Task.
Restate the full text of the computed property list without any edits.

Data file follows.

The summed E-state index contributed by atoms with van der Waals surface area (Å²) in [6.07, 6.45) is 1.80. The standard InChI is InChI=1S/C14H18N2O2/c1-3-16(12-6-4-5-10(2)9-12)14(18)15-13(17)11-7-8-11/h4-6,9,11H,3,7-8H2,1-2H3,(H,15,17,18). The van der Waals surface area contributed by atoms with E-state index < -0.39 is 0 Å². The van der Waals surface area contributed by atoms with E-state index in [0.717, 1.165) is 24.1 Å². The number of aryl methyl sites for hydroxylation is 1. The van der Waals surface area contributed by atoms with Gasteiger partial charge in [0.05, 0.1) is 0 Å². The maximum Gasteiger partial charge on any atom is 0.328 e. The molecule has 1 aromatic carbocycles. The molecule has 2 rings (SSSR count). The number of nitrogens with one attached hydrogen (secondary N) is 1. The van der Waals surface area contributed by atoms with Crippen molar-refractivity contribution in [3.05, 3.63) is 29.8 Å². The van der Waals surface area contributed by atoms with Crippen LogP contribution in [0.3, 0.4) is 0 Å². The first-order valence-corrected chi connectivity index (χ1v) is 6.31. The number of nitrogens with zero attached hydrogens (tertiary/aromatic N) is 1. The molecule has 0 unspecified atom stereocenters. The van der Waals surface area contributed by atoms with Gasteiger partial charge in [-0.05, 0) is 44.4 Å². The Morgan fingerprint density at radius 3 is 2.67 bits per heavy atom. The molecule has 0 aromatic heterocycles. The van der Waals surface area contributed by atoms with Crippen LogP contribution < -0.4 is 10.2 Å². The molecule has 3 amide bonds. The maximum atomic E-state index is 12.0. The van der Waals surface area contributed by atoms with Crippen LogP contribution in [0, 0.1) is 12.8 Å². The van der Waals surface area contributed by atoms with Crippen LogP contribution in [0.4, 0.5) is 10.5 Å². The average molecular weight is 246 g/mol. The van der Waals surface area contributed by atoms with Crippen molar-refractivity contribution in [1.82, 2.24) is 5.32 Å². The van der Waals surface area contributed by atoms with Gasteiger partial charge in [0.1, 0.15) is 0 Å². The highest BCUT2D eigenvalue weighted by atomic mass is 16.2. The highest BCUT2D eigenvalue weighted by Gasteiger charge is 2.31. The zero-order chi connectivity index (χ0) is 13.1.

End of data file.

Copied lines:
The summed E-state index contributed by atoms with van der Waals surface area (Å²) in [6.07, 6.45) is 1.80. The standard InChI is InChI=1S/C14H18N2O2/c1-3-16(12-6-4-5-10(2)9-12)14(18)15-13(17)11-7-8-11/h4-6,9,11H,3,7-8H2,1-2H3,(H,15,17,18). The van der Waals surface area contributed by atoms with E-state index < -0.39 is 0 Å². The van der Waals surface area contributed by atoms with E-state index in [0.717, 1.165) is 24.1 Å². The number of aryl methyl sites for hydroxylation is 1. The van der Waals surface area contributed by atoms with Gasteiger partial charge in [0.05, 0.1) is 0 Å². The maximum Gasteiger partial charge on any atom is 0.328 e. The molecule has 1 aromatic carbocycles. The molecule has 2 rings (SSSR count). The number of nitrogens with one attached hydrogen (secondary N) is 1. The van der Waals surface area contributed by atoms with Crippen molar-refractivity contribution in [3.05, 3.63) is 29.8 Å². The van der Waals surface area contributed by atoms with Crippen LogP contribution in [0.3, 0.4) is 0 Å². The first-order valence-corrected chi connectivity index (χ1v) is 6.31. The number of nitrogens with zero attached hydrogens (tertiary/aromatic N) is 1. The molecule has 0 unspecified atom stereocenters. The van der Waals surface area contributed by atoms with Gasteiger partial charge in [-0.05, 0) is 44.4 Å². The Morgan fingerprint density at radius 3 is 2.67 bits per heavy atom. The molecule has 0 aromatic heterocycles. The van der Waals surface area contributed by atoms with Crippen LogP contribution < -0.4 is 10.2 Å². The molecule has 3 amide bonds. The maximum atomic E-state index is 12.0. The van der Waals surface area contributed by atoms with Crippen LogP contribution in [0, 0.1) is 12.8 Å². The van der Waals surface area contributed by atoms with Crippen LogP contribution in [0.4, 0.5) is 10.5 Å². The average molecular weight is 246 g/mol. The van der Waals surface area contributed by atoms with Crippen molar-refractivity contribution in [1.82, 2.24) is 5.32 Å². The van der Waals surface area contributed by atoms with Gasteiger partial charge in [0.1, 0.15) is 0 Å². The highest BCUT2D eigenvalue weighted by atomic mass is 16.2. The highest BCUT2D eigenvalue weighted by Gasteiger charge is 2.31. The zero-order chi connectivity index (χ0) is 13.1.